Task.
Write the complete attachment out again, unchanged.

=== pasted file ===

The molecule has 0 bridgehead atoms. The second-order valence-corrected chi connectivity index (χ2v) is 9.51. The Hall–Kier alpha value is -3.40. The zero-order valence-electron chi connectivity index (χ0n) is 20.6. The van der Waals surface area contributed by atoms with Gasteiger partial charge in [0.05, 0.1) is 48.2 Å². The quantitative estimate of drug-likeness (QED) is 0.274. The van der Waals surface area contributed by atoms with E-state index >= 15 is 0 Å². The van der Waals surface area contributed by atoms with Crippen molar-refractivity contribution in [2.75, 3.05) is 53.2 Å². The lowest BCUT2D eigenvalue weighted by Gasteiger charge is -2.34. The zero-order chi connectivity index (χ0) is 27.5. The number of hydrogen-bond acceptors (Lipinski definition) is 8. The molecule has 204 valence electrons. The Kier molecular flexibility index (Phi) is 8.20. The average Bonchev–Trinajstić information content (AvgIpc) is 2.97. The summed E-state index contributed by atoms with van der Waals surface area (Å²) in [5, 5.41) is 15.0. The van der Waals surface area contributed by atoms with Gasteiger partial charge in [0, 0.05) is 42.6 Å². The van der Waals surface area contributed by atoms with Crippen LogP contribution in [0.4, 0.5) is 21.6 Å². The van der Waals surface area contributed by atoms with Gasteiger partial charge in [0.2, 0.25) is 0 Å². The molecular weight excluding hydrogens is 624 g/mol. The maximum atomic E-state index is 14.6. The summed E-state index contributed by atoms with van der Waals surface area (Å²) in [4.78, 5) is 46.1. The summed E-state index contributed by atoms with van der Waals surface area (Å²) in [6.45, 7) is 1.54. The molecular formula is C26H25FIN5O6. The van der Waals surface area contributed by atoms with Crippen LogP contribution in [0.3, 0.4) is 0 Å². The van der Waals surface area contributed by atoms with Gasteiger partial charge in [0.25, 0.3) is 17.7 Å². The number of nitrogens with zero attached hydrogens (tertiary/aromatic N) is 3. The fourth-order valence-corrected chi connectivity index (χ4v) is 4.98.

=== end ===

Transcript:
The molecule has 0 bridgehead atoms. The second-order valence-corrected chi connectivity index (χ2v) is 9.51. The Hall–Kier alpha value is -3.40. The zero-order valence-electron chi connectivity index (χ0n) is 20.6. The van der Waals surface area contributed by atoms with Gasteiger partial charge in [0.05, 0.1) is 48.2 Å². The quantitative estimate of drug-likeness (QED) is 0.274. The van der Waals surface area contributed by atoms with E-state index >= 15 is 0 Å². The van der Waals surface area contributed by atoms with Crippen molar-refractivity contribution in [2.75, 3.05) is 53.2 Å². The lowest BCUT2D eigenvalue weighted by Gasteiger charge is -2.34. The zero-order chi connectivity index (χ0) is 27.5. The number of hydrogen-bond acceptors (Lipinski definition) is 8. The molecule has 204 valence electrons. The Kier molecular flexibility index (Phi) is 8.20. The average Bonchev–Trinajstić information content (AvgIpc) is 2.97. The summed E-state index contributed by atoms with van der Waals surface area (Å²) in [5, 5.41) is 15.0. The van der Waals surface area contributed by atoms with Gasteiger partial charge in [0, 0.05) is 42.6 Å². The van der Waals surface area contributed by atoms with Crippen LogP contribution in [0.4, 0.5) is 21.6 Å². The van der Waals surface area contributed by atoms with Gasteiger partial charge in [0.2, 0.25) is 0 Å². The molecular weight excluding hydrogens is 624 g/mol. The maximum atomic E-state index is 14.6. The summed E-state index contributed by atoms with van der Waals surface area (Å²) in [4.78, 5) is 46.1. The summed E-state index contributed by atoms with van der Waals surface area (Å²) in [6.45, 7) is 1.54. The molecular formula is C26H25FIN5O6. The van der Waals surface area contributed by atoms with Crippen LogP contribution in [0.3, 0.4) is 0 Å². The van der Waals surface area contributed by atoms with Gasteiger partial charge in [0.25, 0.3) is 17.7 Å². The number of nitrogens with zero attached hydrogens (tertiary/aromatic N) is 3. The fourth-order valence-corrected chi connectivity index (χ4v) is 4.98.